Houston Column: Walleyes, pike, bass hitting in shallow waters on shallow lakes
We are in the midst of the Duluth ice fishing show and are excited to get back the water on a regular basis. As we've had more time to check more ice we're finding that conditions are getting safer in some areas. As always, use best judgment and utilize proper safety when venturing out on the ice. Smaller lakes, shallower areas and back bays of larger waters have walkable/fishable ice.
We are still not at a point of 100 percent total confidence and do not encourage people to go out, unless they have complete understanding of the conditions. Ice thickness varies from 4-8 inches depending on body of water. Lakes to the north have more ice. As we climb further into December, ice conditions will only get better. Now is a good time to do some organizing of sorts, and visit retailers to restock and try new lures, etc. The Duluth Ice show is a great opportunity to see the latest trends and gain valuable information to be a better angler. Hopefully you have has a chance to stop by and see us, or attend one of our panel discussions. Today is the last day.
There is no safe ice on Lake Superior and the St. Louis River made headline last week when 35 anglers became stranded on Superior Bay in the harbor. Thank goodness no one was hurt. What we learned was we need to stay glued to the weather and winds. Lake Superior conditions directly dictate the estuary system conditions. In this scenario, we had strong East and North East winds that blew into the Twin Ports and built up a large volume of incoming water. This caused the early sheet of ice that had developed, to buckle. We already had dangerous ice and some areas of the harbor are best suited to leave alone. Mother Nature can wreak havoc on ice, especially on rivers — especially on our St. Louis River. Anglers should always make sure to tune into everything that weather can do to impact your waters. A fish is never worth risking your life, or the lives that may be out to save you.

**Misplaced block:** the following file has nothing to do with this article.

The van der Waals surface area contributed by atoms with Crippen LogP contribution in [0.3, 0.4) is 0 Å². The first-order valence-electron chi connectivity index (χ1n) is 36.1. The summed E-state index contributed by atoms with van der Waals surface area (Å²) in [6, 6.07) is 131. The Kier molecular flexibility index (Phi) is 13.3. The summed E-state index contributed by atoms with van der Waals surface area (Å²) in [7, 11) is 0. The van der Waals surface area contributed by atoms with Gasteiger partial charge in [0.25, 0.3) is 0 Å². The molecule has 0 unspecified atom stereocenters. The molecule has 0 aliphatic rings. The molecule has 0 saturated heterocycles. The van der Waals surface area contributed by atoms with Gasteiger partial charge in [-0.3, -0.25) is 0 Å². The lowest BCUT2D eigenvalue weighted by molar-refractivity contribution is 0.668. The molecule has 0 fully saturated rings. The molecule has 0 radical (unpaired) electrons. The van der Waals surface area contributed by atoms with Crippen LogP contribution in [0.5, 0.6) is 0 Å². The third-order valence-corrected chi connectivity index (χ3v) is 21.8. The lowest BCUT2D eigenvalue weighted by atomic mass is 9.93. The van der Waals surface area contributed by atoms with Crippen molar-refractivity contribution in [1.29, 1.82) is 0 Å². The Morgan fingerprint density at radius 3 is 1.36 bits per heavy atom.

As of right now, inland lakes are best for safe ice fishing. We've been targeting shallower areas near shore and finding mixed success. Tip-ups with shiners or small suckers in 3-5' feet of water have been producing a mix of walleyes, pike and bass. The size of your minnow should reflect the size of the fish you are after. Look for vegetation that are holding on to summer life. Panfish are nearby as well, and we have been getting a nice mix of sunfish on small tear drop type jigs tipped with soft plastics or live wax worms in and around 10 feet. It is important to try and stay quiet so you do not spook fish. If you are able to sight fish, that is the way to go. If not, utilizing a low power mode on your electronics will dumb down the transducer noise in shallow water. This is important, especially in shallower, high pressured fish. Best bite has been late afternoons just before dark.
Be safe out there ice anglers and don't forget to check in with bait shops, resorts and/or guides before venturing out.
Jarrid Houston of South Range is a fishing guide (houstonsguideservice.com) on Minnesota and Wisconsin inland waters, the St. Louis River and, in winter, on Lake Superior.